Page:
Morris Award

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The William C. Morris YA Debut Award, first given in 2009, honors a book published by a first-time author writing for teens and celebrating impressive new voices in young adult literature.  The winner is announced annually at the ALA Youth Media Awards, with a shortlist of up to five titles named the first week of December.  The award's namesake is William C. Morris, an influential innovator in the publishing world and an advocate for marketing books for children and young adults. Bill Morris left an impressive mark on the field of children’s and young adult literature. He was beloved in the publishing field and the library profession for his generosity and marvelous enthusiasm for promoting literature for children and teens.

Individuals who wish to buy small quantities of award seals can find them in the ALA Online Store. Publishers wishing to buy bulk seals or license seal images can find more information by consulting ALA's Seals Sales & Permissions page or reading YALSA's seal policy.

YALSA’s portfolio of book and media awards helps strengthen library services for and with teens by identifying quality, age appropriate resources for library staff to share with the teens in their communities.

YALSA launched a Teen Book Finder Database, a one-stop shop for finding selected lists and award winners.  Search this free resource by award, list name, year, author, genre and more, and print customizable lists.  This replaces the individual award and list web pages on YALSA’s site that are not searchable and that are organized only by year.


2019 Finalists

Blood Water Paint written by Joy McCullough, published by Dutton Books for Young Readers, an imprint of Penguin Young Readers, a division of Penguin Random House.

In this novel, told primarily in verse, history’s Artemisia Gentileschi is developing into a brilliant artist when the teacher hired by her father sexually assaults her. Finding courage and strength in the stories of other women, Artemisia bravely accuses her attacker in court, an act unheard of in the 1600s.

Check, Please!: #Hockey written and illustrated by Ngozi Ukazu, published by First Second, an imprint of Macmillan Children’s Publishing Group.

Using witty dialogue, a subtle gay romance, and lots of references to Bitty's baking, Ukazu dives deep into bro-culture and demolishes toxic masculinity in this well-crafted graphic novel, which follows Eric "Bitty" Bittle and his hockey team through their years at Samwell University. Teens will be ready to devour the next installment of this unabashedly charming story.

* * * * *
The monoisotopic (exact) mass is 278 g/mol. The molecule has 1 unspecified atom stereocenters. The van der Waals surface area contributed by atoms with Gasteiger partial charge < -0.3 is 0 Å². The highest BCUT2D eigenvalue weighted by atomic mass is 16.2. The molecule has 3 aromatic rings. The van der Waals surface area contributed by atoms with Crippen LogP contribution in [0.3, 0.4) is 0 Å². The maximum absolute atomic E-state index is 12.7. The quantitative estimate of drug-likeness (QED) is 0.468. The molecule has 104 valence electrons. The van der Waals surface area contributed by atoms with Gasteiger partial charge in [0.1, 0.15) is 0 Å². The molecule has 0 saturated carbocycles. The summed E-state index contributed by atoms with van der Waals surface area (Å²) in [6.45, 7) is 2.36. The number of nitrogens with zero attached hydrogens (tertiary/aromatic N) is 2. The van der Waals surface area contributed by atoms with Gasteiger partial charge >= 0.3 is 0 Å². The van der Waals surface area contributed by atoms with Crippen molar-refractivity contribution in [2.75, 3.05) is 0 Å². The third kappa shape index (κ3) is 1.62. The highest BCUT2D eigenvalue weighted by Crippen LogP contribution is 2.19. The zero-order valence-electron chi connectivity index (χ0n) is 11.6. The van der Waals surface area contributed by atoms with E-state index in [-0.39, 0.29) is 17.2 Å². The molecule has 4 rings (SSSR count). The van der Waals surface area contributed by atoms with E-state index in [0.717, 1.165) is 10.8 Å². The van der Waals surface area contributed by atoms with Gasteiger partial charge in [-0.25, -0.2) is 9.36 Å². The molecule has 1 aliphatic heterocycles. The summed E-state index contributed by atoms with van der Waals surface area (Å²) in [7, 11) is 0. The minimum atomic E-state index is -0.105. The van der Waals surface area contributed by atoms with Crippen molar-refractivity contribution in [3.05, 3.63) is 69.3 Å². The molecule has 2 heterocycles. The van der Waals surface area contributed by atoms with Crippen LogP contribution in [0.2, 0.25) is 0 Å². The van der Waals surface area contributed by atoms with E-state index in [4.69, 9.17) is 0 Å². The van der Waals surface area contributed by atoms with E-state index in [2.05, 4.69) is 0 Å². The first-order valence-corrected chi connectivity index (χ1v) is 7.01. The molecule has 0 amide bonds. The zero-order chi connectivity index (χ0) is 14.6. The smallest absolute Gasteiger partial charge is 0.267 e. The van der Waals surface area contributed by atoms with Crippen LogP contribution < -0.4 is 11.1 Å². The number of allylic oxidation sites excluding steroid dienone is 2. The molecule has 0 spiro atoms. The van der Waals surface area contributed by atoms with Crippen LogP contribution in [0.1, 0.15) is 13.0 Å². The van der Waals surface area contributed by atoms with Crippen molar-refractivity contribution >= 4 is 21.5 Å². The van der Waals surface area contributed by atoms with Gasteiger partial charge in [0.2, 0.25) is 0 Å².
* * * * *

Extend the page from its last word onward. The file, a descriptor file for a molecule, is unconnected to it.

Children of Blood and Bone written by Tomi Adeyemi, published by Henry Holt Books, an imprint of Macmillan Children’s Publishing Group.

In Orïsha, diviners and maji were revered for their abilities, until tyrannical King Saran forced magic from the kingdom. When his daughter, Amari, flees the palace with an ancient relic, she meets 17-year-old diviner Zélie. Together, they undertake a quest to restore the kingdom’s magic, but Amari’s brother is determined to keep his father’s legacy intact.

Darius the Great Is Not Okay written by Adib Khorram, published by Dial Books, an imprint of Penguin Young Readers, a division of Penguin Random House

Marked by depression and high-school unpleasantness, Darius’ lackluster existence takes an unexpected turn when he travels to Iran to meet his grandparents for the first time. There, a meaningful friendship opens up new possibilities to Darius, whose sensitive soul-searching will resonate with many teens.

What the Night Sings written and illustrated by Vesper Stamper, published by Knopf Books for Young Readers, an imprint of Random House Children’s Books, a division of Penguin Random House.

This is a haunting, first-person account of Gerta, a musically talented teenager, who learns of her Jewish heritage only after being sent to Auschwitz and, later, Bergen-Belsen. Torn from her father, she clings to his viola and discovers her own voice and strength after the liberation. Lovely, lyrical prose and ethereal illustrations make Stamper’s unusual story sing.

2019 Committee

Members of the 2019 William C. Morris Award Committee are: Chair Charli Osborne, Southfield Public Library, Southfield, MI; Alicia Abdul, Albany High School, Albany, NY; Kim Dare, Herndon High School, Herndon, VA; Audrey Hopkins, Dallas Public Library, Oak Lawn Branch, Dallas, TX; Melanie Lyttle, Madison Public Library, Madison, OH; Joel Shoemaker, Illinois Prairie District Public Library, Metamora, IL; Sarah Sullivan, Nevins Memorial Library, Methuen, MA; Isaiah West, Alexandria Library, Alexandria, VA; Bobbie Xuereb, MiraCosta College, San Diego, CA; Vicki Morris Emery, Administrative Assistant, Lake Braddock Secondary School, Fairfax Station, VA; and Julia Smith, Booklist Consultant, Chicago, IL.

Previous Winners

View a complete list of previous Morris Award winners and finalists.

2018 Morris Award

2017 Morris Award

2016 Morris Award

2015 Morris Award

2014 Morris Award

2013 Morris Award

2012 Morris Award

2011 Morris Award

2010 Morris Award

2009 Morris Award